“Whiteout Solutions provided comprehensive data and mapping that clearly delineated potential trail paths through the Lancaster Town Forest that would avoid sensitive areas while taking advantage of views and other aesthetic details. Their technology-based approach collected much more data than the Town otherwise could have gathered and saved countless hours of personnel time. Beyond trail planning, Whiteout Solutions’ work will provide the town with baseline data sets to use in managing invasive species and protecting wetlands into the future”
Across northern New England and New York, the Northern Forest Center helps rural communities leverage their best assets to improve the local economy and revitalize their towns. The work the Center does ranges from supporting entrepreneurship and innovation in the forestry industry to building housing and improving outdoor recreation assets. In Lancaster, New Hampshire, the Center is helping establish a series of walking, biking, and general use trails. One of the potential areas for development is the dense 283-acre Town Forest. Before establishing any new trails, the Center and the Lancaster Conservation Commission wanted to better understand the unique ecological features of the forest and the suitability of the terrain for the proposed trails. As a geospatial technology company with extensive work in forestry, Whiteout Solutions was well suited to support this project on both the data collection and analysis side.
Objective: The objective of this project was to establish a baseline dataset for planning trailhead accessibility, recreation trail development and conservation planning. LiDAR and multispectral imagery would be collected from a UAV. The project was to be conducted in June during leaf out or fully vegetated condition, this required flights to be conducted at slower speeds for LiDAR to ensure penetration of the tree canopies. Digital terrain models (DTM) from LiDAR data would provide a foundation to conduct a suitability analysis that highlighted the best location for trail development and accessibility. The criteria for the analysis weighted a series of factors including slope of terrain, water runoff, proximity to parking, proximity to old logging roads and trail standards like IMBA trail grading system. When pairing the DSM, DTM, multispectral imagery and available wetlands data, we were able to produce a map that delineates the most sensitive areas in the forest, unhealthy vegetation, and probable tree species – all insights that help with on-going conservation efforts.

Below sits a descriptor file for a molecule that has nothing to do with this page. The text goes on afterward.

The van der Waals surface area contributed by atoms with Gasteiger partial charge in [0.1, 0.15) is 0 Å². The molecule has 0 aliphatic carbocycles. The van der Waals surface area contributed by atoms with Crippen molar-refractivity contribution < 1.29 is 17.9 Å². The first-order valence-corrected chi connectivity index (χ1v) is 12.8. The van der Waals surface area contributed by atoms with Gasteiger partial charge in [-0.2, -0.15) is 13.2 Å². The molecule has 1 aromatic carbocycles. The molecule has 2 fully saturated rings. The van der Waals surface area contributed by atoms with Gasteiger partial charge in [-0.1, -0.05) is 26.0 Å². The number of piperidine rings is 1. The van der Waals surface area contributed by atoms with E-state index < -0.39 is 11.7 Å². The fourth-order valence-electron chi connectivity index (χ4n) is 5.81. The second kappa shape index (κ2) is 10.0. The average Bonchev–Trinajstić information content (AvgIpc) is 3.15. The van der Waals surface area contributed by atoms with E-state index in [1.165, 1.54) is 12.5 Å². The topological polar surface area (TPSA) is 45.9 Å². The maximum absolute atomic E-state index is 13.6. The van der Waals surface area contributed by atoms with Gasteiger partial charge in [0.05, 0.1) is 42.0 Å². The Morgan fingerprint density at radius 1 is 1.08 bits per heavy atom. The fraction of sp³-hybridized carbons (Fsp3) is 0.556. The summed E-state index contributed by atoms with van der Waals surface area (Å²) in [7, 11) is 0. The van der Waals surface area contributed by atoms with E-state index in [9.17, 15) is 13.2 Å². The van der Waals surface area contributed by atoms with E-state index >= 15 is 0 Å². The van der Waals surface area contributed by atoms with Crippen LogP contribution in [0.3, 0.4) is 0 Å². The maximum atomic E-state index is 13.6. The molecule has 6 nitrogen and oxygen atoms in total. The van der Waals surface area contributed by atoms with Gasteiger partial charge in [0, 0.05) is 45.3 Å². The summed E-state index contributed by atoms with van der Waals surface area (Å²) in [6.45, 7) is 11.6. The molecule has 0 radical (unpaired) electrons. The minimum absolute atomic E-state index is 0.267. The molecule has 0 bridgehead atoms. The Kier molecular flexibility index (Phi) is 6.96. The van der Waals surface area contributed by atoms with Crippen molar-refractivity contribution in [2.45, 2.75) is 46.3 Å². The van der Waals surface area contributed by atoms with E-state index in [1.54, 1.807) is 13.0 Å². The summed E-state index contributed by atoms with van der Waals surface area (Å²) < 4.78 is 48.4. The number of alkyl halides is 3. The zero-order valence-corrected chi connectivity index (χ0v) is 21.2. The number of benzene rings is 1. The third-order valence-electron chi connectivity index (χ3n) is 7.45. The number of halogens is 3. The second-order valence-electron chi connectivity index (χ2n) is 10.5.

Challenge: To date the Town Forest had been underutilized. The town recently conducted a timber sale, and a decade ago had created a hiking trail through the forest, which has since grown over. The only direct access to the forest was through an unmaintained road shared only by owners of a few camps. Easements had been established on the north side of the forest, but to-date no trail or parking had been established to allow access. Additionally, the forest is very dense, with an abundance of high and low vegetation. The terrain is rolling with some steeper areas and other swampy wetland zones. Both accessibility and the overgrown vegetation and terrain were key factors in the forest’s underutilization.
Effective planning for new trail development required a better understanding of all the factors above, which could be achieved by collecting high resolution imagery and LiDAR. Pre-planning the data collection missions are critical for all projects. For this project, we encountered large swaths of land with no available take-off or landing zones for our UAVs due to canopy density. The terrain varied greatly with rolling hills obstructing visibility of the collection areas, large ponds, and transmission power lines. All these factors meant that battery management and flight planning had to be done with precision to ensure data quality and safety.